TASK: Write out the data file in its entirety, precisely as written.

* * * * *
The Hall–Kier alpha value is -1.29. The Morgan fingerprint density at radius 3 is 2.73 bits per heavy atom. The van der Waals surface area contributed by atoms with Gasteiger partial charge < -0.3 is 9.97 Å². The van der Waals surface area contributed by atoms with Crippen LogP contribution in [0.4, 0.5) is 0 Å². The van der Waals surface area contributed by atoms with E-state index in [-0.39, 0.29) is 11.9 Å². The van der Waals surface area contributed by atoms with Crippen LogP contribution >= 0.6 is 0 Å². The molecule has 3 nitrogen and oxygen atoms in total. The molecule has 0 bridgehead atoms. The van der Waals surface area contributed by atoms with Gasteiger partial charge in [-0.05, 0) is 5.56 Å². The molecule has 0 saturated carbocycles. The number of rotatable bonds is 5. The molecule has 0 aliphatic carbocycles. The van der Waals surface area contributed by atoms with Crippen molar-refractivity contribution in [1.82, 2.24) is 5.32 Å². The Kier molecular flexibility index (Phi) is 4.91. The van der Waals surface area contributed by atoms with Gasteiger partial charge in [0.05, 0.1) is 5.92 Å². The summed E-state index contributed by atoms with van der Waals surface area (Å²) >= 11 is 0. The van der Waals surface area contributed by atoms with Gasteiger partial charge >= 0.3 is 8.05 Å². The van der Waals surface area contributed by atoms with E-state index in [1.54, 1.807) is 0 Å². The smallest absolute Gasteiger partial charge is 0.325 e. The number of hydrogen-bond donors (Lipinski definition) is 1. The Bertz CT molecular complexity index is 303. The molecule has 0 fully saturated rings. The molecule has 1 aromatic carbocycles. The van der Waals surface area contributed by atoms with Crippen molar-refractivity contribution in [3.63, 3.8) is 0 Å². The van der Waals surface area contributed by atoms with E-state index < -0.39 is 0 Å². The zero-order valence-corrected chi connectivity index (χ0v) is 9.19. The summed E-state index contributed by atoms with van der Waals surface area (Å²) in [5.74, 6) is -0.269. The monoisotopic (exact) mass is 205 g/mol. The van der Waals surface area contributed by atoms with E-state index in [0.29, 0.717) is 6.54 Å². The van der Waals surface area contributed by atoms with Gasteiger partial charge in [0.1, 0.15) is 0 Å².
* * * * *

The Hall–Kier alpha value is -1.29. The Morgan fingerprint density at radius 3 is 2.73 bits per heavy atom. The van der Waals surface area contributed by atoms with Gasteiger partial charge < -0.3 is 9.97 Å². The van der Waals surface area contributed by atoms with Crippen LogP contribution in [0.4, 0.5) is 0 Å². The van der Waals surface area contributed by atoms with E-state index in [-0.39, 0.29) is 11.9 Å². The van der Waals surface area contributed by atoms with Crippen LogP contribution >= 0.6 is 0 Å². The molecule has 3 nitrogen and oxygen atoms in total. The molecule has 0 bridgehead atoms. The van der Waals surface area contributed by atoms with Gasteiger partial charge in [-0.05, 0) is 5.56 Å². The molecule has 0 saturated carbocycles. The number of rotatable bonds is 5. The molecule has 0 aliphatic carbocycles. The van der Waals surface area contributed by atoms with Crippen molar-refractivity contribution in [1.82, 2.24) is 5.32 Å². The Kier molecular flexibility index (Phi) is 4.91. The van der Waals surface area contributed by atoms with Gasteiger partial charge in [0.05, 0.1) is 5.92 Å². The summed E-state index contributed by atoms with van der Waals surface area (Å²) >= 11 is 0. The van der Waals surface area contributed by atoms with Gasteiger partial charge >= 0.3 is 8.05 Å². The van der Waals surface area contributed by atoms with E-state index in [1.54, 1.807) is 0 Å². The smallest absolute Gasteiger partial charge is 0.325 e. The number of hydrogen-bond donors (Lipinski definition) is 1. The Bertz CT molecular complexity index is 303. The molecule has 0 fully saturated rings. The molecule has 1 aromatic carbocycles. The van der Waals surface area contributed by atoms with Crippen molar-refractivity contribution in [3.63, 3.8) is 0 Å². The van der Waals surface area contributed by atoms with E-state index < -0.39 is 0 Å². The zero-order valence-corrected chi connectivity index (χ0v) is 9.19. The summed E-state index contributed by atoms with van der Waals surface area (Å²) in [5.74, 6) is -0.269. The monoisotopic (exact) mass is 205 g/mol. The van der Waals surface area contributed by atoms with E-state index in [0.29, 0.717) is 6.54 Å². The van der Waals surface area contributed by atoms with Gasteiger partial charge in [0.1, 0.15) is 0 Å².